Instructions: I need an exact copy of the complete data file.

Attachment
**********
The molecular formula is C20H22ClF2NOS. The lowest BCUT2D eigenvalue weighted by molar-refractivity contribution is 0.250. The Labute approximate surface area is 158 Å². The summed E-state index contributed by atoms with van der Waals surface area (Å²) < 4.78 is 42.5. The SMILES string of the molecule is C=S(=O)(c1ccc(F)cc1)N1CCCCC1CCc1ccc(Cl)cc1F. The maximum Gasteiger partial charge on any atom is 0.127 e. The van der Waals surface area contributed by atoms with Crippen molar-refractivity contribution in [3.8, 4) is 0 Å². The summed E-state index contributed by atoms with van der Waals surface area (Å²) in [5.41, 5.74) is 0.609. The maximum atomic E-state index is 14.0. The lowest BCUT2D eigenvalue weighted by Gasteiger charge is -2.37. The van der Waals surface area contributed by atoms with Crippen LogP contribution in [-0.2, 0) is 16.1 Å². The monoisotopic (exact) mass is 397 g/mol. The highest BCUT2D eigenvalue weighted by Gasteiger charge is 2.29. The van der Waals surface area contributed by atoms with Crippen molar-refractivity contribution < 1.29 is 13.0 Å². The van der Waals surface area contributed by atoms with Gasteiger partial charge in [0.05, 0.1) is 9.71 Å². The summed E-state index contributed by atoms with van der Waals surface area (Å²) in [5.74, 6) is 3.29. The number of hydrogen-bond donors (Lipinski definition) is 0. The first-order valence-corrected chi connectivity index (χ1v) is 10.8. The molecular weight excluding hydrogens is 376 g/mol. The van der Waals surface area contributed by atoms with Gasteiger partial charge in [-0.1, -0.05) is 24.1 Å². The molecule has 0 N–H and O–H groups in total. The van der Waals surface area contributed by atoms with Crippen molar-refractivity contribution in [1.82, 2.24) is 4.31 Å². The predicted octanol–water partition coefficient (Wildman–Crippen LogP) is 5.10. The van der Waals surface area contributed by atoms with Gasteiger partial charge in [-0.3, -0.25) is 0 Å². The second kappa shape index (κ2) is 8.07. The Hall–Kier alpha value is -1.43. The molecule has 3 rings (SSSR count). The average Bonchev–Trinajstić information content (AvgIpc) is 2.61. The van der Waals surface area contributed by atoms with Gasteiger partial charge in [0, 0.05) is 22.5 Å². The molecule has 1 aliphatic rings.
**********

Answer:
The molecular formula is C20H22ClF2NOS. The lowest BCUT2D eigenvalue weighted by molar-refractivity contribution is 0.250. The Labute approximate surface area is 158 Å². The summed E-state index contributed by atoms with van der Waals surface area (Å²) < 4.78 is 42.5. The SMILES string of the molecule is C=S(=O)(c1ccc(F)cc1)N1CCCCC1CCc1ccc(Cl)cc1F. The maximum Gasteiger partial charge on any atom is 0.127 e. The van der Waals surface area contributed by atoms with Crippen molar-refractivity contribution in [3.8, 4) is 0 Å². The summed E-state index contributed by atoms with van der Waals surface area (Å²) in [5.41, 5.74) is 0.609. The maximum atomic E-state index is 14.0. The lowest BCUT2D eigenvalue weighted by Gasteiger charge is -2.37. The van der Waals surface area contributed by atoms with Crippen LogP contribution in [-0.2, 0) is 16.1 Å². The monoisotopic (exact) mass is 397 g/mol. The highest BCUT2D eigenvalue weighted by Gasteiger charge is 2.29. The van der Waals surface area contributed by atoms with Crippen molar-refractivity contribution < 1.29 is 13.0 Å². The van der Waals surface area contributed by atoms with Gasteiger partial charge in [0.05, 0.1) is 9.71 Å². The summed E-state index contributed by atoms with van der Waals surface area (Å²) in [5.74, 6) is 3.29. The number of hydrogen-bond donors (Lipinski definition) is 0. The first-order valence-corrected chi connectivity index (χ1v) is 10.8. The molecular weight excluding hydrogens is 376 g/mol. The van der Waals surface area contributed by atoms with Gasteiger partial charge in [-0.1, -0.05) is 24.1 Å². The molecule has 0 N–H and O–H groups in total. The van der Waals surface area contributed by atoms with Crippen molar-refractivity contribution in [1.82, 2.24) is 4.31 Å². The predicted octanol–water partition coefficient (Wildman–Crippen LogP) is 5.10. The van der Waals surface area contributed by atoms with Gasteiger partial charge in [-0.3, -0.25) is 0 Å². The second kappa shape index (κ2) is 8.07. The Hall–Kier alpha value is -1.43. The molecule has 3 rings (SSSR count). The average Bonchev–Trinajstić information content (AvgIpc) is 2.61. The van der Waals surface area contributed by atoms with Gasteiger partial charge in [0, 0.05) is 22.5 Å². The molecule has 1 aliphatic rings.